I have turned on SportsCenter every day this week, and almost every time, ESPN has led the show with NFL Draft “news.” It’s bad enough that the four-letter network shoves the almighty NFL down our throats every week of the year. But the NFL Draft is perhaps the most overblown, overhyped event on the sports calendar.
I don’t want to completely napalm the draft. It’s a tremendous thrill for the athletes selected. Hearing their names called and shaking hands with the commissioner is undoubtedly one of the greatest moments of their lives. And they deserve it. But the draft is so riddled with problems that it’s nearly impossible to enjoy.
For starters, the draft is now on in primetime, which is tolerable and by far the least egregious of this event’s crimes. But it’s three days long. Three days! There’s absolutely no reason for the first round to be separate from the second and third and for the second and third to be separate from the final four. Two days should be the absolute maximum.
Secondly, the amount of coverage in the weeks before the draft is completely absurd. Mel Kiper Jr. and Todd McShay bombard us with their mock drafts and predictions day after day after day. I won’t speak for anyone else, but I hit my saturation point pretty darn quickly. And I don’t want to pick on ESPN (though they are the network that perpetuates this whole thing.) Most radio and TV outlets fall into the same trap of blitzing the viewer with draft coverage.
It’s not like there’s nothing else to talk about, either. The NHL playoffs are in full swing. The NBA playoffs will begin in a few days. Baseball has begun, and already we’ve had a perfect game just a few weeks into the season. There’s so much else to cover, but all we get is (John Madden voice for this part) FOOTBALL!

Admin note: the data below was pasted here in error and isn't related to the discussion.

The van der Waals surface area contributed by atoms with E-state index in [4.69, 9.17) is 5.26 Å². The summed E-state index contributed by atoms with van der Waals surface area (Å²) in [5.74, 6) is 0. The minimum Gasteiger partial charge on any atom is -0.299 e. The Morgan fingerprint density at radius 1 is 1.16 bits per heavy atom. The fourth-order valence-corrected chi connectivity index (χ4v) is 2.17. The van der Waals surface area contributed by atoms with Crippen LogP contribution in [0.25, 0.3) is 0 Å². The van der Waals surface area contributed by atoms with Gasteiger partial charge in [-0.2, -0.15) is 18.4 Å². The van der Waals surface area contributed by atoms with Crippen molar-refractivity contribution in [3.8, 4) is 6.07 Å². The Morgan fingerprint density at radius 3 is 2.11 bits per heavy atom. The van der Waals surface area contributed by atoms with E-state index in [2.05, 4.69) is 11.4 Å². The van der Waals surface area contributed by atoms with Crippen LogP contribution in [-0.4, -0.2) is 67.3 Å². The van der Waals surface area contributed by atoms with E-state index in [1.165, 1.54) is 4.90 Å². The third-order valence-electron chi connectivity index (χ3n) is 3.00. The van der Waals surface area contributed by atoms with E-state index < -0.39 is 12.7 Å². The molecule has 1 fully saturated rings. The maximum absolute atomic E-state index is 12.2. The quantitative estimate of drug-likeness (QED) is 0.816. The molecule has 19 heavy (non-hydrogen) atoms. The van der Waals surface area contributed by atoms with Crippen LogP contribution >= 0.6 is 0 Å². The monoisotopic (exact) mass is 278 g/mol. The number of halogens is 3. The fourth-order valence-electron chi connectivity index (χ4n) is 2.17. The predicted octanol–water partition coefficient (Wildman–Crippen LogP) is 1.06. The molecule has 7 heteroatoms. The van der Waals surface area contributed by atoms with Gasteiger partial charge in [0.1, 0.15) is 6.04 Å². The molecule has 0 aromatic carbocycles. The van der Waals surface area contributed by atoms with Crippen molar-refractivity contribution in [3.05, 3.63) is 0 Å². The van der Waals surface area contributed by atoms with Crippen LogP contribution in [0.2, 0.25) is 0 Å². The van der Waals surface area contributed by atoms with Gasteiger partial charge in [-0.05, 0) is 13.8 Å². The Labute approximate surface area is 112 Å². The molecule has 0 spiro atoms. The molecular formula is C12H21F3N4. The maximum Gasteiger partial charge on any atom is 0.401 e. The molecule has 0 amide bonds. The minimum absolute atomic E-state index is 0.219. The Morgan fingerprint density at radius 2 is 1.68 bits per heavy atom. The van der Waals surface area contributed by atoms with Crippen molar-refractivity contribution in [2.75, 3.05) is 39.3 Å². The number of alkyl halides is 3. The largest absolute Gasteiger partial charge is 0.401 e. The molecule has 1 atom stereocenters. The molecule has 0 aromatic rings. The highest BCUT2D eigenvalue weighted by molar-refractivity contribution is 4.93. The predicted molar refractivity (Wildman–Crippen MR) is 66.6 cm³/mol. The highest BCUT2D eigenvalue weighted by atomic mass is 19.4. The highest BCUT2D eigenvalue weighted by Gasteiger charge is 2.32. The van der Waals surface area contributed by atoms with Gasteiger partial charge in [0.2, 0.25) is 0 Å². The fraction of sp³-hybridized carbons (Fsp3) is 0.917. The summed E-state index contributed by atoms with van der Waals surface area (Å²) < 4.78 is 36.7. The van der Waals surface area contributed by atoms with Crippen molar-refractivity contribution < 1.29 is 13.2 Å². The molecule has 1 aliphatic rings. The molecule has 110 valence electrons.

And the coverage itself isn’t even worthwhile. In the few days before the draft, you’ll see several stories talking about players’ stock rising and falling. How the hell can your stock rise or fall the day before the draft? What could Ryan Tannehill or Justin Blackmon possibly do on Tuesday that affects their position on Thursday night? These guys have gone through at least three years of college football, the NFL Combine and pro days. But now, all of a sudden, they either soar or plummet? Give me a break. Teams will take the best player in their eyes when it’s their turn to pick.
Thirdly, there’s no drama to this draft. Part of the appeal is finding out who will get taken No.1 and, to some extent, No. 2. This year, we know that already. The Colts already announced they will take Andrew Luck with the first pick, and, barring a monumental shock, the Redskins will take Robert Griffin III. Beyond that, does anyone really care all that much who the Vikings take in the third spot, the Browns at four, etc.? Honestly, the only pick I care about is who my Giants will take at No. 32. I’d wager the same is true for most of the NFL fans who aren’t obsessed with the sport and don’t pore over their draft boards.
Finally, during and after the draft, you’ll hear the experts grade each pick and comment on whether or not Team X made the right pick by drafting Player Y. It’s a complete waste of time. There’s no way to grade any of these players or picks BEFORE THEY EVER PLAY A SINGLE DOWN IN THE NFL. When the Raiders picked JaMarcus Russell, Mel Kiper Jr. said he was “John Elway-like” and could be “one of the elite top five quarterbacks in the league” in a few years. Todd McShay said he couldn’t “remember being in such awe of a quarterback in my decade of attending combines and pro days.”
How’d that work out for them?
So Thursday night, my remote will more than likely not guide me to ESPN. You know what else is on? Rangers-Senators Game 7 AND Devils-Panthers Game 7. A pair of elimination games in the Stanley Cup Playoffs or watching people sit in chairs and walk across a stage for three hours?
My eyes will be fixed squarely on the ice.